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Fiscal Cliff Avoided
January 4, 2013

By Gregory S. Sell & Elizabeth A. Westlake

The American Taxpayer Relief Act of 2012 (H.R. 8, as amended) (the "Act") was passed by Congress on January 1, 2013 and was signed into law by President Obama on January 2nd. The Act extends various tax rate cuts (the "Bush Tax Cuts") that were set to expire this year, which would have increased taxes for all taxpayers. The Bush Tax Cuts were 2001 and 2003 tax rate cuts on capital gains, ordinary income and qualified dividends, which were originally scheduled to sunset in 2010 but were extended through the end of 2012.

The Act includes marginal income and capital gain tax rate increases, relative to 2012 levels, for taxpayers with income above the following income levels (collectively, the "Threshold"): $400,000 (single filing status) and $450,000 (married couples filing jointly). The Threshold is determined based on adjusted gross income ("AGI") instead of taxable income. For taxpayers with AGI at or above the Threshold, the maximum income tax rate increased to 39.6% (up from the 2012 rate of 35%) and the capital gains rate was permanently increased to 20% (up from the 2012 rate of 15%). Tax rates for taxpayers with AGI below the Threshold remained at their 2012 levels.

Highlights of the Act's other key tax changes affecting individuals include:

  • Reinstatement of phase-out of personal exemptions and itemized deductions and credits for taxpayers with incomes above the following AGI levels: $250,000 (single filing status) and $300,000 (married couples filing jointly).

  • Increase in estate tax rate to 40% of the value above the estate tax exemption of $5,000,000, as adjusted for inflation (up from the 2012 rate of 35%). The estate tax exemption of $5,000,000 was made permanent. The estate tax exemption amount was scheduled to reduce to $1,000,000 and the rate was scheduled to increase to 55% in 2013.

  • Increase in gift tax rate to 40% of the value above the gift tax exemption of $5,000,000, as adjusted for inflation (up from the 2012 rate of 35%). The gift tax exemption of $5,000,000 was made permanent. The gift tax exemption amount was scheduled to reduce to $1,000,000 and the rate was scheduled to increase to 55% (plus an additional 5% for certain large gifts) in 2013. The gift and estate tax systems remain unified for gifts made during lifetime or at death, meaning the exemption may be used during lifetime to make tax-free gifts or at death to shield bequests from the estate tax.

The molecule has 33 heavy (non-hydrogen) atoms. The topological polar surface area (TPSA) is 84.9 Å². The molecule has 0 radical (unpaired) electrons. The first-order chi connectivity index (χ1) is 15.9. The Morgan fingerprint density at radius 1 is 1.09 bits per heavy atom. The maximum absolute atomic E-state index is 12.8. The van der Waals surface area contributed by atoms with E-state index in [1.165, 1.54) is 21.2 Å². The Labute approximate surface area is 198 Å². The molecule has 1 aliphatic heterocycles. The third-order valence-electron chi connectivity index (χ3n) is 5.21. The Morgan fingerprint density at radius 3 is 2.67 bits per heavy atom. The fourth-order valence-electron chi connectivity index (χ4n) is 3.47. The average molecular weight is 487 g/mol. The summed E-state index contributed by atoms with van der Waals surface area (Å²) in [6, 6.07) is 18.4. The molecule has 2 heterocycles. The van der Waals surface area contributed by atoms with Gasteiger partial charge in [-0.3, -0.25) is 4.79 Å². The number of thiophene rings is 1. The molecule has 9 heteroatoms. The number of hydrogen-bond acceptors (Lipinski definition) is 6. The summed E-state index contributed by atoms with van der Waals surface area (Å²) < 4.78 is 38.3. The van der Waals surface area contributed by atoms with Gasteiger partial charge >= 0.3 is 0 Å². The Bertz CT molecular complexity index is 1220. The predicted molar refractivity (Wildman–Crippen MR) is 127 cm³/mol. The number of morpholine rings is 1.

• A patch for the alternative minimum tax ("AMT") for 2012, with additional changes to permanently index the AMT exemption and other AMT amounts to inflation to avoid future annual patches. For 2012, the AMT exemption amounts increased to $50,600 (single filing status) and $78,750 (married couples filing jointly).

  • Increase in employee Social Security withholding tax to 6.2% (up from 2012 level of 4.2%) for both employers and their employees. The two-year old 2% cut expired at the end of 2012, with reversion back to the prior rate.

  • Extension through 2013 of tax-free distributions for charitable purposes from IRA accounts of individuals aged 70½ or older (subject to annual cap of $100,000 per taxpayer). This provision initially expired in 2011, but was resurrected for the 2013 tax year. Additional transitional rules apply for certain charitable IRA distributions, which require certain actions to be taken by January 31, 2013.

  • Extension of certain tax credits and deductions for individuals, including the education tax credit, child tax credit and dependent care credit, relief from cancellation of debt income for principal residences, deduction for mortgage insurance premiums as interest and deduction for state and local general sales taxes.

Highlights of the Act's other key tax changes affecting businesses include:

  • Extension of certain business tax provisions, including the new markets tax credit, the work opportunity credit and empowerment zone incentives. These provisions originally expired in 2011, but were resurrected for the 2013 tax year.

  • Extension of the research and development tax credit, which was extended for tax years 2012 and 2013. This credit originally expired in 2011.

  • Extension through 2013 of the 50% bonus depreciation.

  • Extension of the IRC Section 179 asset expensing election, which was extended for tax years 2012 and 2013. The expensing amount was increased to $500,000 of qualifying additions, subject to an aggregate cap on additions of $2,000,000 for both 2012 and 2013.

  • Extension of the IRC Section 1202 small business stock exclusion at 100%. This exclusion originally expired in 2011, but was extended through December 31, 2013, subject to satisfaction of the requirements of IRC Section 1202.

  • Reversion to a 5-year period for imposing the built-in gains tax for subchapter S corporations for tax years 2012 and 2013, from a 10-year period. This rule initially expired in 2011.

  • Extension through 2013 of certain energy tax incentives that originally expired in 2011.

We will continue to monitor as more details are released and provide summaries to you.

For more information, please contact your Davis & Kuelthau attorney or Gregory Sell at gsell@dkattorneys.com, (414) 225-1405.

 

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